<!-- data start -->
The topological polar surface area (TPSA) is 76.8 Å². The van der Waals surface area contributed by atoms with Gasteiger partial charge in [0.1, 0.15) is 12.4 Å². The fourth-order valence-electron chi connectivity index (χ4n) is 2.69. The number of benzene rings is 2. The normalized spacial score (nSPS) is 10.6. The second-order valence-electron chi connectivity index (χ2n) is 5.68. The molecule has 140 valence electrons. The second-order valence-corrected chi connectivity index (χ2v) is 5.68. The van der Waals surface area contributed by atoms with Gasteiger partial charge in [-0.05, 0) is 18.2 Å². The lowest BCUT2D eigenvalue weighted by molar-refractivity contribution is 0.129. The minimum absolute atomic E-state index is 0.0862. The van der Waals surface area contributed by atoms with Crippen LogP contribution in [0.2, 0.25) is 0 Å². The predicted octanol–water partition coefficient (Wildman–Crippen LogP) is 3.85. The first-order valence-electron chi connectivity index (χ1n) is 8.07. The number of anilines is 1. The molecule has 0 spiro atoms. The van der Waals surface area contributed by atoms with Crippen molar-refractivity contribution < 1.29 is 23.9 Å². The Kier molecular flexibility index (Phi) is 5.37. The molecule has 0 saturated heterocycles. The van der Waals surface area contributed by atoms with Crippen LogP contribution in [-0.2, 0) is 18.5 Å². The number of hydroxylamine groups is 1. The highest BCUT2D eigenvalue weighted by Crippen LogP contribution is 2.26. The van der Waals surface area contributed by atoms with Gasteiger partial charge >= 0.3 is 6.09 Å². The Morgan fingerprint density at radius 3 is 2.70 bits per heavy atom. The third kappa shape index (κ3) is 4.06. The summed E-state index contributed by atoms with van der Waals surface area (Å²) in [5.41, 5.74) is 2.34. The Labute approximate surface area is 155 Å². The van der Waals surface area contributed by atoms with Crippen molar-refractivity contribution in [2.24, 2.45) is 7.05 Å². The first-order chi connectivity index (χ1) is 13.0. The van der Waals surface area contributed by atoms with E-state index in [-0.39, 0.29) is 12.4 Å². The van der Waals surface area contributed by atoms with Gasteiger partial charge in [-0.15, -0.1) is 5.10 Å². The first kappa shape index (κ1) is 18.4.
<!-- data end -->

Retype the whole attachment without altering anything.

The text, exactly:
The topological polar surface area (TPSA) is 76.8 Å². The van der Waals surface area contributed by atoms with Gasteiger partial charge in [0.1, 0.15) is 12.4 Å². The fourth-order valence-electron chi connectivity index (χ4n) is 2.69. The number of benzene rings is 2. The normalized spacial score (nSPS) is 10.6. The second-order valence-electron chi connectivity index (χ2n) is 5.68. The molecule has 140 valence electrons. The second-order valence-corrected chi connectivity index (χ2v) is 5.68. The van der Waals surface area contributed by atoms with Gasteiger partial charge in [-0.05, 0) is 18.2 Å². The lowest BCUT2D eigenvalue weighted by molar-refractivity contribution is 0.129. The minimum absolute atomic E-state index is 0.0862. The van der Waals surface area contributed by atoms with Crippen LogP contribution in [0.2, 0.25) is 0 Å². The predicted octanol–water partition coefficient (Wildman–Crippen LogP) is 3.85. The first-order valence-electron chi connectivity index (χ1n) is 8.07. The number of anilines is 1. The molecule has 0 spiro atoms. The van der Waals surface area contributed by atoms with Crippen molar-refractivity contribution < 1.29 is 23.9 Å². The Kier molecular flexibility index (Phi) is 5.37. The molecule has 0 saturated heterocycles. The van der Waals surface area contributed by atoms with Crippen LogP contribution in [-0.2, 0) is 18.5 Å². The number of hydroxylamine groups is 1. The highest BCUT2D eigenvalue weighted by Crippen LogP contribution is 2.26. The van der Waals surface area contributed by atoms with Gasteiger partial charge >= 0.3 is 6.09 Å². The Morgan fingerprint density at radius 3 is 2.70 bits per heavy atom. The third kappa shape index (κ3) is 4.06. The summed E-state index contributed by atoms with van der Waals surface area (Å²) in [5.41, 5.74) is 2.34. The Labute approximate surface area is 155 Å². The van der Waals surface area contributed by atoms with Crippen molar-refractivity contribution in [2.24, 2.45) is 7.05 Å². The first-order chi connectivity index (χ1) is 13.0. The van der Waals surface area contributed by atoms with E-state index in [-0.39, 0.29) is 12.4 Å². The van der Waals surface area contributed by atoms with Gasteiger partial charge in [-0.15, -0.1) is 5.10 Å². The first kappa shape index (κ1) is 18.4.